Carnegie book faults Kissinger's Central America report
Washington — It may not be a best seller, but it's becoming a hot item among some Washington insiders, especially Democrats. Official publication date for this new book on Central America is Jan. 30, but a number of congressmen and senators have already obtained their copies in the form of advance proofs. So have some 50 to 60 staff aides.
The 300-page book, produced by the Carnegie Endowment for International Peace and published by Pergamon Press, is providing a counterpoint to the recent Kissinger Commission report on Central America.
The Carnegie Endowment is prohibited from publishing for partisan purposes. And the 17 authors of the book entitled ''Central America: Anatomy of Conflict, '' were not told to produce an alternative to the Kissinger report, much less a Democratic alternative. But the book is clearly a different source of information and is, in effect, being regarded by some specialists as a Democratic alternative to both the Kissinger report and Reagan administration policies.
The Carnegie book's authors do not agree on every point. Indeed, they strongly disagree on some. But in contrast with the Kissinger report, the majority of the 17 authors argue that the United States must make more progress on the diplomatic and political front in Central America if any major economic aid package, such as the Kissinger Commission proposes, is to work.
At a press conference that followed publication of the Kissinger report, five of the experts who contributed to the Carnegie book held a press conference at which they described the Kissinger report as ''fundamentally flawed.'' Robert S. Leiken, editor of the Carnegie study, argued that to recommend increasing economic and military aid, as the Kissinger Commission does, will strengthen powerful economic and military groups in Central America which are stymying reform and blocking negotiations.
''Central America needs a political settlement to make Kissinger's economics work,'' said Mr. Leiken.
''The (Kissinger) Commission's report says that it supports a 'political settlement' but that this settlement can only be achieved via an increase in US military assistance,'' said Leiken. ''We believe that by increasing US military assistance to the Salvadorean government, we would be further from a political solution than ever. In fact, the war will be widened, because we will be giving assistance to the most intransigent elements in El Salvador and in the region, and that includes the Salvadorean government and the Hondurans.''
Leiken and his colleagues noted at their press conference that the Kissinger Commission approves of continued US aid to insurgents fighting the Sandinista-led government in Nicaragua. They stated that while they sympathized with Miskito Indians and Nicaraguan dissidents who were being repressed by the Sandinistas, support for the insurgents contradicts the principles which the four Latin American nations constituting the ''Contadora Group'' have advocated. The Kissinger report supports the Contadora Group's negotiating efforts.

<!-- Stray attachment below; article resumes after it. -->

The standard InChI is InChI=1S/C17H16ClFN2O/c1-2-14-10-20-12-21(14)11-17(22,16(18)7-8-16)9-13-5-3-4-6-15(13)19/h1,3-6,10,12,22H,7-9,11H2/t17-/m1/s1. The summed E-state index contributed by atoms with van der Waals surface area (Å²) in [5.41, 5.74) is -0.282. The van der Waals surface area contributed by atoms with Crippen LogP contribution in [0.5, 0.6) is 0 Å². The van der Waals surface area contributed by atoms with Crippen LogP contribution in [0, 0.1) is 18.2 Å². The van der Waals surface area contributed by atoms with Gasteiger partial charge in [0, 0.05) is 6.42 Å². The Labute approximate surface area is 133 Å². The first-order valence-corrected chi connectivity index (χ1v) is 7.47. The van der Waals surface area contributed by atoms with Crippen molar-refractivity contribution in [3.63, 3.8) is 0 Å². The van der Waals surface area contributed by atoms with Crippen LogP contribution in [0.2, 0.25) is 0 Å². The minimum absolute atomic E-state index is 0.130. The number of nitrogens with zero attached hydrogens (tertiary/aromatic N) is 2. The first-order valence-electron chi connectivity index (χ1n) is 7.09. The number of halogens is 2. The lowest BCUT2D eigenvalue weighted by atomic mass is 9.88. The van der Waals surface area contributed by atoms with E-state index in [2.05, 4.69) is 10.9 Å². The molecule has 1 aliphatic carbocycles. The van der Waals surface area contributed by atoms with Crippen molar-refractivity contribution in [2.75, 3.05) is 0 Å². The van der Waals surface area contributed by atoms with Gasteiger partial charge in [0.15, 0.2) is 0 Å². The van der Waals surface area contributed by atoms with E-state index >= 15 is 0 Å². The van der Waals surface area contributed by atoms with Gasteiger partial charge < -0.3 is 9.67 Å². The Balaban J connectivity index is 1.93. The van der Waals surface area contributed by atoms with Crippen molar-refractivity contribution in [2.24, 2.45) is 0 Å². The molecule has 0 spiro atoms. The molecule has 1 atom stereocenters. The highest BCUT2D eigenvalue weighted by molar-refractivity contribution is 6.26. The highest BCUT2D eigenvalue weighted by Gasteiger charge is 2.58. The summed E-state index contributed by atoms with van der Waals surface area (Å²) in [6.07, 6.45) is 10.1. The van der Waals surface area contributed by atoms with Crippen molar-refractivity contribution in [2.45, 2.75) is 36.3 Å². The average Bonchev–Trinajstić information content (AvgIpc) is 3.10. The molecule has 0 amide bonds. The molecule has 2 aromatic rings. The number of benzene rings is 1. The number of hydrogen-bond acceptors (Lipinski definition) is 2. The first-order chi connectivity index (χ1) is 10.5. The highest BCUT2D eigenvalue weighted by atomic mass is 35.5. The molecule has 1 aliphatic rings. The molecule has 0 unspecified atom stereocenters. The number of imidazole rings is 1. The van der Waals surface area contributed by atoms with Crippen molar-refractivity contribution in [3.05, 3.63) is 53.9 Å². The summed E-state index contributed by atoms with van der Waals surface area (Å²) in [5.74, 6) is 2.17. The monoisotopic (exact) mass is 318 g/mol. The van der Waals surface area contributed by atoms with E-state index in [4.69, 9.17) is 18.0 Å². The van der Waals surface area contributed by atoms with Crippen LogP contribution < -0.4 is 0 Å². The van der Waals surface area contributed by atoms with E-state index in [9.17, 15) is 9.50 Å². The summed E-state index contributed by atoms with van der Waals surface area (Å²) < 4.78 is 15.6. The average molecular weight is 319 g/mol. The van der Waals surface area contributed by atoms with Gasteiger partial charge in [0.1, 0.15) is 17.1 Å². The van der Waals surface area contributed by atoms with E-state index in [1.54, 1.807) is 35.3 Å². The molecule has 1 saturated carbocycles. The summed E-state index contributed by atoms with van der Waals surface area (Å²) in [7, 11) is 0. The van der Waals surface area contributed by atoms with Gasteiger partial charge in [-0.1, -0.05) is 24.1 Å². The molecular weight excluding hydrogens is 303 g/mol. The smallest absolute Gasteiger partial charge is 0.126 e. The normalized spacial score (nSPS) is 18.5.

In his lead essay in the Carnegie book, Leiken argues for a link between negotiations in El Salvador and efforts to get the Sandinista leaders to broaden political participation in their regime.
As he explains it, support for negotiations in El Salvador between the government and guerrilla representatives would be the ''most effective and least costly bargaining chip'' which the US has with Nicaragua. As Leiken sees it, the Contadora Group - Mexico, Venezuela, Colombia, and Panama - could use its influence to further this process.
Critics of the Carnegie report are likely to argue that it points in the direction of ''power sharing'' between the US-supported government and the leftist-led guerrillas and might therefore lead to a guerrilla takeover. The Kissinger Commission argues against power sharing and in favor of elections in which the guerrillas might participate. The guerrillas have said ''no'' to this idea, saying that their safety would be threatened in any election organized by a Salvadorean regime which has, they say, supported the activities of right-wing assassination squads.
A senior associate at the Carnegie Endowment and a specialist on Soviet strategy in Latin America, Leiken said that he had worked every day of the week for several months on end in order to get the Carnegie book ready for publication at about the time when the Kissinger report came out. The effort involved compressing what is normally an 18-month publishing process into three months. Essays for the book were commissioned from a group of former government officials and scholars familiar with Central America.
Although an attempt was made to ensure diversity among the authors, the book appears to hold more appeal for liberal and moderate Democrats and Republicans than it does for some other groups.
Seven of the 15 authors have in recent months been called on by Democratic Presidential candidates for consultations on Central America issues. Two of the authors - Viron Vaky and Robert A. Pastor - held high positions in the Carter administration. Ambassador Vaky was an assistant secretary of state for Inter-American Affairs and Dr. Pastor was the senior member of the National Security Council staff in charge of Latin America.
In any new Democratic administration, one could easily imagine as many as half a dozen of the Carnegie authors being appointed to White House and State Department positions.
Richard McCall, deputy staff director of the Senate Democratic Policy Committee, said the Carnegie book is likely to be ''an extraordinarily useful document.''
Staff members of the Congressional Arms Control and Foreign Policy Caucus, a group of more than 130 liberal Democrats and moderate Republicans whose chairman is Rep. Jim Leach (R) of Iowa, said that there is keen interest in the Carnegie report in the Congress.